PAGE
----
1 Socket in /var/run/screen/S-root.

If you have created in detached mode, you’ll get the below output.

# screen -ls
There is a screen on:
27129.batch_job    (01/23/17 05:08:32)    (Detached)
1 Socket in /var/run/screen/S-root.

 

Reattach to screen session:

In the case you have created the screen session in detached mode, you can re-attach to it to execute the batch job using the below command.

 screen -r batch_job

 

Execute the batch job in ‘batch_job’ screen session:

Once you are attached to ‘batch_job’, you can run the script to trigger the batch job

 ./batch-job.sh

 

Detach your session and leave home:

Once you run the job in the screen session, you can detach it and leave home and rest assured that the job will run smooth even if you disconnect your network. You can detach the session in following ways.

Detach method 1:

When the command is executing, press CTRL+A followed by d to detach the screen.

 

Detach method 2:

When the command is executing, You can directly close the terminal ( Do not press CTRL+C ).

 

Detach method 3:

When the command is executing, In another terminal enter the below command.

 screen -d batch_job

 

Verify the job status

Once you reach home, you can verify the status of the job by re-attaching the screen session which you created.

 screen -r batch_job

You’ll see either the job might have finished running or still be running.

 

Run it in single command

You can do all the above in a single command.

Attached mode:

screen -S batch_job ./batch-job.sh

Detached mode:

screen -d -m -S batch_job ./batch-job.sh

You can then re-attach to the screen whenever you want to check the status as discussed above.

 

Solution for Scenario 2:

Screen provides option to share your the screen with multiple users. This scenario requires a server where both you and your candidate can access. You can make use of a free tier EC2 server from AWS. You can ask the candidate to start a screen session or you can create one and ask  him/her to join ( User account of both users should be the same )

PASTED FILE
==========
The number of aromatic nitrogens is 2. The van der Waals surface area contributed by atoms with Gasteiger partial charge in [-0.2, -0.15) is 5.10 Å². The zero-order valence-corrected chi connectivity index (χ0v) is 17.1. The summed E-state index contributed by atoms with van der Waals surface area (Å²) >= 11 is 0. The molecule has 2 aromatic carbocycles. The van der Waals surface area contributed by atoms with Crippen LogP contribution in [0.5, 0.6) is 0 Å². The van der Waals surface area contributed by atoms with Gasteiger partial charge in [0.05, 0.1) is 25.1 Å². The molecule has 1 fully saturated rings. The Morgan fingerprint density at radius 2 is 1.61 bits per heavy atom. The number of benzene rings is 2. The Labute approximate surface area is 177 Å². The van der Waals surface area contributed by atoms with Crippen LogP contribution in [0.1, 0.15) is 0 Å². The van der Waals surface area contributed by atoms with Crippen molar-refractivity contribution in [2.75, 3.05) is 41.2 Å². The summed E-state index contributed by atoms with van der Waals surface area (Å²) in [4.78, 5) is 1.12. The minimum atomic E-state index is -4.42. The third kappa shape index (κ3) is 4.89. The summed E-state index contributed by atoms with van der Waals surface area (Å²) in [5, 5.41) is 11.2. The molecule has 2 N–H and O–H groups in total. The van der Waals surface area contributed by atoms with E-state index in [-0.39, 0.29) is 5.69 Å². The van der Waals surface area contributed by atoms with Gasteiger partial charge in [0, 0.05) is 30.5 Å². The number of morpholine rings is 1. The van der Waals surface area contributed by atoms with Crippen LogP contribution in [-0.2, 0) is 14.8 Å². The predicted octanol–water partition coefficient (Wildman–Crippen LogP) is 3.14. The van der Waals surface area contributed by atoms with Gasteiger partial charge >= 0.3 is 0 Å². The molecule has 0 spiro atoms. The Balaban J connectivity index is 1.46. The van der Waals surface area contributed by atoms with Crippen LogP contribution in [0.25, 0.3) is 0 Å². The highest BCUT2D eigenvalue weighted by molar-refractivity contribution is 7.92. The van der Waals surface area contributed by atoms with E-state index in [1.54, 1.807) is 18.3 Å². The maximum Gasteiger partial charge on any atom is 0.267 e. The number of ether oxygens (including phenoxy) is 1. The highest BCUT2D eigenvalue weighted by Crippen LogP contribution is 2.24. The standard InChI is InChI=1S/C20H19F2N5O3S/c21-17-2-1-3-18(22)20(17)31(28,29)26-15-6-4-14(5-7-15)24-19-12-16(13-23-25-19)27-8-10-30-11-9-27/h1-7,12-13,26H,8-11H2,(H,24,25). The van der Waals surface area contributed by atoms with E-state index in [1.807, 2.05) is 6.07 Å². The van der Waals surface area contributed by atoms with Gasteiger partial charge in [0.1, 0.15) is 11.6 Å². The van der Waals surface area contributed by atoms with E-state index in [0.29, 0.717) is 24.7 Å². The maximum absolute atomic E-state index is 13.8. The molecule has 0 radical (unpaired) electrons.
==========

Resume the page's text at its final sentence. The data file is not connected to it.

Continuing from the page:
Create a screen session:

We have already discussed creating screen session in detached and attached mode. For now lets create it in attached mode.

screen -S interview

Share your session:

Ask your candidate to execute the below command or vice-versa in case you are connecting.

screen -x interview

Now both of you are sharing the same screen session and either of you can see what you or the candidate is typing.

 

Conclusion:

This article might have given you a basic idea on the usage of screen command. We have seen use cases that are common for sys admins and how screen can save our time. There are many other things that you can do with screen like locking your screen session with password, Logging the commands that we use in a file and more.  You can check the screen manual on the various options that we can use along with screen and deep dive if you want to explore more.

 

Chris Sam

Devops Engineer at Zoomrx LinkedIn - www.linkedin.com/in/chris-sam